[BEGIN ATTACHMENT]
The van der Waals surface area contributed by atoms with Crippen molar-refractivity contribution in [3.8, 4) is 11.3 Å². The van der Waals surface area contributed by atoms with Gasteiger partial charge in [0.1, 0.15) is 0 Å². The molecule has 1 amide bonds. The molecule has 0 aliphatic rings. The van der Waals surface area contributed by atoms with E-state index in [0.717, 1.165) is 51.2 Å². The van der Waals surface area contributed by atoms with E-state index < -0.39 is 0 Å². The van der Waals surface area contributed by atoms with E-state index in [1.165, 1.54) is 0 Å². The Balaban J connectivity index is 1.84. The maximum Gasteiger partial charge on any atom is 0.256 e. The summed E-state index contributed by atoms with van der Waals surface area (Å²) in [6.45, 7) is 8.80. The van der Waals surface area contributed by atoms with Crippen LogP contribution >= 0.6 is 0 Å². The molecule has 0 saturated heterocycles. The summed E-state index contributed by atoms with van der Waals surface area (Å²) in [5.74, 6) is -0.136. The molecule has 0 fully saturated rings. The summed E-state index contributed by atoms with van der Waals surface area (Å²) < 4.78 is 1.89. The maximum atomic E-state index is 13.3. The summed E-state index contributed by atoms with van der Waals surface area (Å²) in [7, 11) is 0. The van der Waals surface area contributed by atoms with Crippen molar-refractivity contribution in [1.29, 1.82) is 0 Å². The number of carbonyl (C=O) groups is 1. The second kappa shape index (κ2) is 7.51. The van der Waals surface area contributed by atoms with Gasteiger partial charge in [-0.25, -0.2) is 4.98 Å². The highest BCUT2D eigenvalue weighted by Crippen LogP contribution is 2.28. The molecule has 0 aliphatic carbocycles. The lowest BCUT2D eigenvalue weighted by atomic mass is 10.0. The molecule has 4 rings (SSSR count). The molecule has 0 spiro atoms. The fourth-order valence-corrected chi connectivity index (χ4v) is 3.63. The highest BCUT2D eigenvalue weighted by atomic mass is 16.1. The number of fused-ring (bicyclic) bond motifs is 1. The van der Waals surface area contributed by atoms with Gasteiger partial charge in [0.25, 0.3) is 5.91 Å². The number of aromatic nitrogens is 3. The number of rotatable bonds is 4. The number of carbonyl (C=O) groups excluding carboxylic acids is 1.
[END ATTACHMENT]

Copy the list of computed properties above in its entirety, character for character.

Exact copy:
The van der Waals surface area contributed by atoms with Crippen molar-refractivity contribution in [3.8, 4) is 11.3 Å². The van der Waals surface area contributed by atoms with Gasteiger partial charge in [0.1, 0.15) is 0 Å². The molecule has 1 amide bonds. The molecule has 0 aliphatic rings. The van der Waals surface area contributed by atoms with E-state index in [0.717, 1.165) is 51.2 Å². The van der Waals surface area contributed by atoms with E-state index < -0.39 is 0 Å². The van der Waals surface area contributed by atoms with E-state index in [1.165, 1.54) is 0 Å². The Balaban J connectivity index is 1.84. The maximum Gasteiger partial charge on any atom is 0.256 e. The summed E-state index contributed by atoms with van der Waals surface area (Å²) in [6.45, 7) is 8.80. The van der Waals surface area contributed by atoms with Crippen LogP contribution >= 0.6 is 0 Å². The molecule has 0 saturated heterocycles. The summed E-state index contributed by atoms with van der Waals surface area (Å²) in [5.74, 6) is -0.136. The molecule has 0 fully saturated rings. The summed E-state index contributed by atoms with van der Waals surface area (Å²) < 4.78 is 1.89. The maximum atomic E-state index is 13.3. The summed E-state index contributed by atoms with van der Waals surface area (Å²) in [7, 11) is 0. The van der Waals surface area contributed by atoms with Crippen molar-refractivity contribution in [1.29, 1.82) is 0 Å². The number of carbonyl (C=O) groups is 1. The second kappa shape index (κ2) is 7.51. The van der Waals surface area contributed by atoms with Gasteiger partial charge in [-0.25, -0.2) is 4.98 Å². The highest BCUT2D eigenvalue weighted by Crippen LogP contribution is 2.28. The molecule has 0 aliphatic carbocycles. The lowest BCUT2D eigenvalue weighted by atomic mass is 10.0. The molecule has 4 rings (SSSR count). The molecule has 0 spiro atoms. The fourth-order valence-corrected chi connectivity index (χ4v) is 3.63. The highest BCUT2D eigenvalue weighted by atomic mass is 16.1. The number of fused-ring (bicyclic) bond motifs is 1. The van der Waals surface area contributed by atoms with Gasteiger partial charge in [0.25, 0.3) is 5.91 Å². The number of aromatic nitrogens is 3. The number of rotatable bonds is 4. The number of carbonyl (C=O) groups excluding carboxylic acids is 1.